Some of the choices were easy. Single cards that remove multiple dice are always excellent, and even more so in a deck that values keeping a full grip. There were some tough cuts here, but my multi-dice removal suite ended up looking like this:
There are other cards I could have used, but prioritizing low resources forced out excellent removal like Beguile.
The final pile included both the most efficient card draw I could find and cards that just needed to be in the deck.
The choice of Satine allowed us to run the most efficient card draw in the game, Renewed Purpose. By clocking in at only 29 points we were able to squeeze in the one-point plot “Espionage” so that we are grabbing +2 cards for only a single resource.
Finally, the battlefield. The point of this deck is to run the opponent out of resources and then murder them over the course of multiple turns, so I don’t see us ever claiming. I also wanted to run something to protect the combo engine piece, but I couldn’t find any room in the deck. To that end, I figure if they blow up our Resistance HQs we wouldn’t mind cutting a turn short for a claim. That leads me to Docking Bay and leaves our final squad as:
Notes on Specific Cards
Ancient Lightsaber is the best two-drop melee weapon in the game. It provides both a means to destroy your opponent and some additional Stay Alive Juice. It also provides a way to help turn on our Shotos quicker.
Dagger of Mortis is more Hot Shoto Action of dealing two damage on activation in the right matchup, and worst-case scenario will Redeploy to Satine or the Guard.
R2-D2 is as, if not more, useful for his card draw ability as the die fixing one.
Luke’s Protection gives us an out to decking ourselves, and pings one in the process. Pair that with R2-D2’s special, and you’ve got even more repeating damage.
Yoda’s Hut is something I want in my opening hand. It’s incredibly versatile in either keeping someone alive or shooting someone down and will often read “Exhaust this card to generate a resource”.
Playing the Deck
You can play this like a straight aggro-control deck until you’re ready to start poppin’ caps. You don’t necessarily have to have the Resistance HQ in your opening hand. Just get something on the table in Round One and try to nibble away at some damage. Maybe play a weapon and then use Satine to make additional resources to set the table. You don’t want the card draw until you’re ready to fire the gun, so throw either of those back. R2 can stay on the table, though. After the first round, you’re going to start looking for your spot. Ideally, you’re looking for a turn where you and your opponent have a lot of back and forth. They’re playing some cards while you’re trying to maneuver things to let Qui-Gon deal damage. Maybe eat something with the Naboo guard. Maybe you resolve dice slowly, taking multiple turns to get things just right. Once they’ve burned out their resources, you pounce! Drop the Resistance HQ, reload your hand, and crank this bad boy up. If they’ve not seen your deck before, they probably aren’t going to realize what’s happening until you’ve fired the second or third bullet. By that time, however, it’s too late. You’re burning your whole grip to knock someone off the table. After that round you have them locked in a constant Blockade. If your fresh five cards for the round don’t look like you’re going to be able to fire up the second gun, feel free to fire off one bullet early in the round in order to actually eat that resource. Prevent them from using it for the round.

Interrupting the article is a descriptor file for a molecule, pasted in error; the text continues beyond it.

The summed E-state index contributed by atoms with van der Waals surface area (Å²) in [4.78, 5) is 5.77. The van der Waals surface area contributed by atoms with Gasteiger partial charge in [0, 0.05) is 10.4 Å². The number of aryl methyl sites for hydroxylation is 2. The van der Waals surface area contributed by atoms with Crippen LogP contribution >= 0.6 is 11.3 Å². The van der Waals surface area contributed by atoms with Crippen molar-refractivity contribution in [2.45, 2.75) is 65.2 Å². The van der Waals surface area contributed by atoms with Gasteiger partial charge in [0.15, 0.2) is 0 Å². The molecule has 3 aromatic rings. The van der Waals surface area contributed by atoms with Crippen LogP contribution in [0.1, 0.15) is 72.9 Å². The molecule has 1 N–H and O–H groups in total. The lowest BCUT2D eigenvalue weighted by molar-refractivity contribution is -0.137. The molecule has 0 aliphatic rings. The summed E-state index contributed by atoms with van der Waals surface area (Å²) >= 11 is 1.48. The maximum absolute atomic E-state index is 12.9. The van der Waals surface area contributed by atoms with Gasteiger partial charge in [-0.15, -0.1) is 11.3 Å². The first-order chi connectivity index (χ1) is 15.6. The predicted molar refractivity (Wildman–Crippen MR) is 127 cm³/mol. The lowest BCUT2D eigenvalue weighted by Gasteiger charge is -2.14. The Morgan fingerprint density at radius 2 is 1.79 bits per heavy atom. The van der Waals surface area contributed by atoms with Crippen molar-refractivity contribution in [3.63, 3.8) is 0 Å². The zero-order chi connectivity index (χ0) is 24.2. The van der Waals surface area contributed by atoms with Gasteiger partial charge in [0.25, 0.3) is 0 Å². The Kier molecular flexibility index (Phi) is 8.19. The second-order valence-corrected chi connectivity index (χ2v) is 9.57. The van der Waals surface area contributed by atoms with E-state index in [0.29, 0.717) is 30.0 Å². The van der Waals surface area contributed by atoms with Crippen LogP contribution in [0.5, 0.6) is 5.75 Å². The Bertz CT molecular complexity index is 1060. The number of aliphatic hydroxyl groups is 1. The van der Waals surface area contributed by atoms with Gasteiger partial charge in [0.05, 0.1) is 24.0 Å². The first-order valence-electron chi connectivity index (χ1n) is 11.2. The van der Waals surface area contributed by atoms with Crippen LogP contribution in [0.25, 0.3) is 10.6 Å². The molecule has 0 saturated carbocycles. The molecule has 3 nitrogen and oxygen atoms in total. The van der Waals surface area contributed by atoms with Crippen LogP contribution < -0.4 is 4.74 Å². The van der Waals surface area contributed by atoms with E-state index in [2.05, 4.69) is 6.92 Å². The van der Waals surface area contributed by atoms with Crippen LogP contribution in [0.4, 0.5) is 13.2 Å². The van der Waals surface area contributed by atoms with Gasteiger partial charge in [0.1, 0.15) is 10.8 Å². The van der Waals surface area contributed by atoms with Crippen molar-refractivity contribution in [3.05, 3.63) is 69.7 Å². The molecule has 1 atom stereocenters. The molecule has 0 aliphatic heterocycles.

So that’s it. If you get the opportunity to square off against some mates in Infinite and you’re feeling froggy, sleeve this up and give it a go. I’m not sure it will have the staying power to be your favorite deck of all time, but it can definitely give you one or two fun romps around the kitchen table. Just please, make your best machine gun noise when you start slaying baddies.